How to buy bottles?
When it comes to babies and bottles, there’s no formula for success. Some babies will take any bottle with a smile. Some take to a particular type of nipple or bottle and outright refuse a different brand. And some babies have less colic, gas, and spit-up with certain bottles.
You may also find that your baby doesn't have a preference, but you probably will if, say, a particular brand of bottles and nipples leaks or has too many little parts to clean.
To start, buy or register for a small selection of bottles and nipples – either a few different bottle and nipple combinations or 2 different brands of newborn starter sets. Ask friends which brands they recommend, and check reviews online. To make it easier to transition a breastfed baby to a bottle, manufacturers have designed various types of bottles and nipples to mimic the feel of nursing. Again, you may have to try a few to find one that works for your baby.
Bottle material: Glass, silicone, plastic, and stainless steel are the most common materials.
Plastic is light, ubiquitous, shatterproof and inexpensive, but parents worry about chemicals even in BPA-free plastic (read more about BPA in Important Safety Notes, below). Plastic bottles also deteriorate, so they need to be replaced regularly.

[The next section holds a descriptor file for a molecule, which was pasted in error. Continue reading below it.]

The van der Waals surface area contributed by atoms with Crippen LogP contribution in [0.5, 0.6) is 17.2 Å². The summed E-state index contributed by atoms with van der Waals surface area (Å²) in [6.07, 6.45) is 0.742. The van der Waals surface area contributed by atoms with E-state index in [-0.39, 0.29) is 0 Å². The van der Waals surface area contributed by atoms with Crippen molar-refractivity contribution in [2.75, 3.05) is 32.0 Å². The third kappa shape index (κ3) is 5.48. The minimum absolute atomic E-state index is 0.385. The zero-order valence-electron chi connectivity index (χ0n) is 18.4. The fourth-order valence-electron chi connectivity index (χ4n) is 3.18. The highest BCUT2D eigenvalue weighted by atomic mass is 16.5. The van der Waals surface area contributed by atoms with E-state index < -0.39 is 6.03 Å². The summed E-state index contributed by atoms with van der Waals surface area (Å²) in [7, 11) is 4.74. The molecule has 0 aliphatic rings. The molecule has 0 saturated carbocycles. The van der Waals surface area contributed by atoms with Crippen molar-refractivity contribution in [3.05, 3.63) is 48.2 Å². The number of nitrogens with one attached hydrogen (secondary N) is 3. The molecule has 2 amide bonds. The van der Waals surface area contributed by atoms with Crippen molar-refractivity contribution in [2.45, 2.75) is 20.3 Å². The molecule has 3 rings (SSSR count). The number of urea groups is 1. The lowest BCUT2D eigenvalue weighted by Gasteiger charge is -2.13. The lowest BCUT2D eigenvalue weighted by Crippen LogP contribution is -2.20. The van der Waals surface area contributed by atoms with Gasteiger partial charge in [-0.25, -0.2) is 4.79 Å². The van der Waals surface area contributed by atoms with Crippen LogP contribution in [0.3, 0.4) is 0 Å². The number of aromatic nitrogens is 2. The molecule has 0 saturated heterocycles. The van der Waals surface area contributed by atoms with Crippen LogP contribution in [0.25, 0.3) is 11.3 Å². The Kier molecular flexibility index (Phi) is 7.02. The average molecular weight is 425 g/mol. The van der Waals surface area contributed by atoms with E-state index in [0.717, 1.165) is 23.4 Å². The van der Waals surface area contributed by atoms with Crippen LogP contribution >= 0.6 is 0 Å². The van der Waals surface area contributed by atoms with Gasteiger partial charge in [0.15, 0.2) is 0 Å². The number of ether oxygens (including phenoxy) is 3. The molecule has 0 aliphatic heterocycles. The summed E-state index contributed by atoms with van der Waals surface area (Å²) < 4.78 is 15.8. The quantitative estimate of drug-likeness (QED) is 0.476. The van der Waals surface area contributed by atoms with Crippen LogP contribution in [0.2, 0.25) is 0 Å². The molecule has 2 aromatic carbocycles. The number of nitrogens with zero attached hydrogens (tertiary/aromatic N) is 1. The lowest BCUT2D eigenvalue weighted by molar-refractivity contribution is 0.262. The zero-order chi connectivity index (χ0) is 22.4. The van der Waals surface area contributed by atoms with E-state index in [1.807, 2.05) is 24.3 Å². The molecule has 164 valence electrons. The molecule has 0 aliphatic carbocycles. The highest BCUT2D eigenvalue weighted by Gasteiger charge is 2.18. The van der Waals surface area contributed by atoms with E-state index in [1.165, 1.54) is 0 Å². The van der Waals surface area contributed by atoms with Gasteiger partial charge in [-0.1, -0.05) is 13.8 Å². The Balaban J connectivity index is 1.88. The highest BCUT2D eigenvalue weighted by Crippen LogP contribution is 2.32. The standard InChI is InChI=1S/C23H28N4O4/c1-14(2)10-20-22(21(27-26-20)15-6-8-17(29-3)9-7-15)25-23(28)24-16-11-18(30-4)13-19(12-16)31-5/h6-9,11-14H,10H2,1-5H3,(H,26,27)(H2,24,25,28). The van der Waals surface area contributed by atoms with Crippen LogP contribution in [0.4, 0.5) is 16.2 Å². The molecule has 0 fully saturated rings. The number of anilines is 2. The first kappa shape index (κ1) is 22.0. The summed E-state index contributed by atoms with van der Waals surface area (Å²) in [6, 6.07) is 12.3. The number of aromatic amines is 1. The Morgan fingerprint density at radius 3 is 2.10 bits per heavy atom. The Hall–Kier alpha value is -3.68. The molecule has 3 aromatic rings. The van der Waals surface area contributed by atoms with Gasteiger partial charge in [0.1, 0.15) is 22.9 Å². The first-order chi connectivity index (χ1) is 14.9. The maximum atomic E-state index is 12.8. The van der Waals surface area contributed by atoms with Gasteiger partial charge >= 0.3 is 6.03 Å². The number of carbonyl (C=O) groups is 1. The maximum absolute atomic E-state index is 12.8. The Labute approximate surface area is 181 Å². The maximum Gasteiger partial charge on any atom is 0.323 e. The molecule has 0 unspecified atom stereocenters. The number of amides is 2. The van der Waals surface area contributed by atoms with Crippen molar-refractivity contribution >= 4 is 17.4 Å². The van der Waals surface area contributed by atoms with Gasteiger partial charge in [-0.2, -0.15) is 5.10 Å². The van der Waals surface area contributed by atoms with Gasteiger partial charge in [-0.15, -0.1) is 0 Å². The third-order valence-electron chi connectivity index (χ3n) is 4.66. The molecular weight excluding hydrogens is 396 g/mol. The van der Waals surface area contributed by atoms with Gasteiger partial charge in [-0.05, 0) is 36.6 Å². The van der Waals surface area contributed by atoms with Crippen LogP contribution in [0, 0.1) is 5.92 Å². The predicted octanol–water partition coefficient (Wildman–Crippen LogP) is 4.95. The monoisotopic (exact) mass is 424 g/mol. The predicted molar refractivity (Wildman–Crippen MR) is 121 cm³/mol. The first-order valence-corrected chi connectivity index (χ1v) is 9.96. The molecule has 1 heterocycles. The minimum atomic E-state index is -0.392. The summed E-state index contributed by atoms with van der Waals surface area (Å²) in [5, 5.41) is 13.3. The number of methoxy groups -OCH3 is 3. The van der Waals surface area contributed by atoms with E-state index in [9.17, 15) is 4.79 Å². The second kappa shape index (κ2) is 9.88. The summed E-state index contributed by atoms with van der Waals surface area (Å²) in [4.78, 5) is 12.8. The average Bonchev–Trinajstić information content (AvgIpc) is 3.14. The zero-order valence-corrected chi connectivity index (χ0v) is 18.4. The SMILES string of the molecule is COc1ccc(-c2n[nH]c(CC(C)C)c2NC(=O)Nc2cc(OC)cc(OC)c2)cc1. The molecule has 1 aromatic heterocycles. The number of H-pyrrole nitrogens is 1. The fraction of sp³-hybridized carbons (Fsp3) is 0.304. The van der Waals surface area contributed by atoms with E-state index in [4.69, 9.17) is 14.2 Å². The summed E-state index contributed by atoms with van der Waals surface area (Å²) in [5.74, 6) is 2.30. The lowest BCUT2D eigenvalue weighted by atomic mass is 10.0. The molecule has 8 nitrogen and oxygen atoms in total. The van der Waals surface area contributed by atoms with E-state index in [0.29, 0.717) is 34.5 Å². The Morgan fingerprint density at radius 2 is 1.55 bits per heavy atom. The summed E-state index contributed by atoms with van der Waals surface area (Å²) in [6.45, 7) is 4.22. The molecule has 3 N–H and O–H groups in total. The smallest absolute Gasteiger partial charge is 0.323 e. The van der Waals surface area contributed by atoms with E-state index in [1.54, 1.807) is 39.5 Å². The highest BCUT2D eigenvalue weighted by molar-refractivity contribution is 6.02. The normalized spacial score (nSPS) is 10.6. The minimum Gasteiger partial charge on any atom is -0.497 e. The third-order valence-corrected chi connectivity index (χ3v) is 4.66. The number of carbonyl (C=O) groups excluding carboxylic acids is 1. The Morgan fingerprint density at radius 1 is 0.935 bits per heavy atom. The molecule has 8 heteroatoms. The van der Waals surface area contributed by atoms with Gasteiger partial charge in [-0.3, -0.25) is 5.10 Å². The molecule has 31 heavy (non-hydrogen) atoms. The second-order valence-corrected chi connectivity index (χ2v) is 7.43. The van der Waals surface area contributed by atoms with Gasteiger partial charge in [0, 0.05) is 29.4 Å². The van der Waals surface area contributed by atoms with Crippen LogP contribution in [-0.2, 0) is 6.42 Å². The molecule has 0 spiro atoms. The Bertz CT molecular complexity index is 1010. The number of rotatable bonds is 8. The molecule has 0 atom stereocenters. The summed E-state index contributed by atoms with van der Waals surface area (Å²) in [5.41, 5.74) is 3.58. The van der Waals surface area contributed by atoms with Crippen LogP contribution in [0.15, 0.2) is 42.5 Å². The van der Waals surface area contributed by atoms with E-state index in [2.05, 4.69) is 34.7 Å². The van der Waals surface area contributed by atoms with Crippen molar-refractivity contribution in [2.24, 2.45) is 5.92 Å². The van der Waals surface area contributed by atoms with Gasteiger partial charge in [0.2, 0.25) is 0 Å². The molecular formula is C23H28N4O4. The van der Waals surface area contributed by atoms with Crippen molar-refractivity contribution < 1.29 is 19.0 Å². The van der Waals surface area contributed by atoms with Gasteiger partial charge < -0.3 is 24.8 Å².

Glass is heavy and can shatter (you can buy silicone sleeves that go over glass bottles to prevent this), but it’s BPA-free. Glass bottles are sold widely and last longer than plastic ones but are more expensive.
Silicone bottles are light, unbreakable, BPA-free, and often soft but more expensive than plastic and glass. Often silicone bottles aren’t sold in drugstores or grocery stores, which can be inconvenient if a nipple cracks or breaks and you need a quick replacement.
Stainless steel is light, unbreakable, BPA-free, and lasts for a long time, but like silicone, these bottles can be expensive and hard to find.
Bottle shape: Bottles come in a wide variety of shapes. Traditional ones are tall and slightly curved or angled. Many bottles on the market claim to be easier for babies to hold, have an ergonomic design, or angled necks to make them easier for you to hold. Wide-necked bottles may make measuring formula easier; they may also not fit into drink-holders on strollers or in cars.
Disposables: Bottles with drop-in plastic inserts filled with formula or breast milk can be handy while on the go and are easy to clean: just toss the liner and wash the nipple. Each insert can be used only once.
Venting systems: Many bottles are marketed as preventing colic; they may have straw-like components that fit into your bottle to prevent your baby from ingesting gas-causing air bubbles, or may have venting systems built into the nipple or bottom of the bottle. The jury’s still out on whether these systems work, but many parents firmly believe they do.
Size and number: The number of bottles you'll need to own can range from about 4 to 12, depending on whether you'll primarily be bottle-feeding or breastfeeding. Start with 4-ounce bottles. They're perfect for the small amounts of breast milk or formula newborns eat in one sitting. Shift to 8- or 9-ounce bottles at about 4 months, or whenever your baby's growing appetite makes bigger bottles more practical.